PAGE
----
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Thread: Check valves in hot water recirc loop

  1. #1
    Electrical Engineer jdf405's Avatar
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    Default Check valves in hot water recirc loop

    Hi all,

    About 2 years ago I implemented a recirc system in my house that uses a small Taco pump and a third recirc leg. We're really happy with how it works for the most part. Check the schematic... I installed a pair of check valves on each of the "input" legs to the pump to prevent cold water from somehow sneaking back into the hot leg, and they do work.

    My question is regarding types of check valve... At the time I just used some plain old swing checks that I got from a plumbing store. They are not sprung, but rather rely on reverse flow / pressure to shut the valve. Now, after a couple of years of use they make a loud bang when the hot tap is opened. The valve is slamming shut. Obviously they're supposed to be shutting, but I started to research and I'm finding that there are dozens of different kinds of check valves. Some advertise silent operation, some have springs, some have seals made of buna, HDPE, etc...

    I'd like your thoughts / recommendations / advice on what to look for in replacements. They need to be rated for drinking water as it is conceivable someone will drink the hot tap. Obviously "quieter" operation is what I'm looking for here. Silence would be nice but I'll be reasonable. Also, since they are in the crawl space below the first floor, long life is desirable... I am not looking forward to servicing this!

    Much appreciated!
    Jonathan

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    Forum Admin, Expert Plumber Terry's Avatar
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    When I used to use swing checks, I would drill a hole in the flapper to let it drop down smoother.
    Now I use spring checks.
    On issue with combining two recircs, is the balancing of the two. If you have pretty even friction loss, that may be okay.

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    Electrical Engineer jdf405's Avatar
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    Terry,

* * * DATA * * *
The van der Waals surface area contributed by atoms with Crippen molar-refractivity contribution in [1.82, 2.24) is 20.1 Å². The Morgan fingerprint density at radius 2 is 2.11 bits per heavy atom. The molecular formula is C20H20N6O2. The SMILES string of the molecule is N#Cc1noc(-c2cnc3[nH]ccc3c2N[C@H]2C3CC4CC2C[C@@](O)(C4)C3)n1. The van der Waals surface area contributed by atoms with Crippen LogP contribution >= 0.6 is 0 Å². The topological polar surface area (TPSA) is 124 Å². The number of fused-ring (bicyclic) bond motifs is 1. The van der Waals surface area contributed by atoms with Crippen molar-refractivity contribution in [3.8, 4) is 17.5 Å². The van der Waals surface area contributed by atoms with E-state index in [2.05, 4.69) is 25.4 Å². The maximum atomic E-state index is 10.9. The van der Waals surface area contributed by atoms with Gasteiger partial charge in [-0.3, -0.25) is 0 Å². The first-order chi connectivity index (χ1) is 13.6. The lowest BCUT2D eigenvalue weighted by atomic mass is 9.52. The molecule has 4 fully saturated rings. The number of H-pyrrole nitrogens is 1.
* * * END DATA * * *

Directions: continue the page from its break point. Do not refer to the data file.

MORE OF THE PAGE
Thanks much for the info. I actually have two valves, one in each leg, that I used to balance. Didn't show those for clarity. Any particular types of seat material to go for or avoid on the spring checks?

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    Moderator & Master Plumber hj's Avatar
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    Using two check valves and two balancing valves introduces a new "dynamic". The two sides will have to be adjusted so that there is enough flow to operate the check valves, AND also enough total flow to NOT "starve" the pump and create cavitation, (control valves on the inlet to a pump can always create problems which is why they should only be on the pump's discharge, and is impossible with your installation). Your real problem may be to find out WHY the pressure fluctuates so greatly that it "overwhelms" the pump's flow and closes the check valves.
    Last edited by hj; 02-03-2014 at 05:39 AM.
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    Electrical Engineer jdf405's Avatar
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    So there is no problem whatsoever when the pump is running. The system is balanced just fine and works exactly as designed and desired from a flow perspective.

    The bang of the check valves occurs only after when pump is off and then a hot tap is opened. If you look at the schematic and envision the path of least resistance for hot water, you'll notice that its actually from the cold going towards the HWH through the check valves, then to the hot leg. This is why the check valves shut when a hot tap is opened, and this is the exact situation they were designed into the system to prevent - sneak of cold back through the recirc leg into the hot leg. The issue here is the noise of the valves, not the function of the system as a whole.

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    Moderator & Master Plumber hj's Avatar
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    You are missing the point. The check valves should be CLOSED when the pump is off, so therefore a pressure drop could NOT "close" them. And, in a normally operating system, there should NOT be that great pressure drop in the hot water system to "close" them, even if they were open.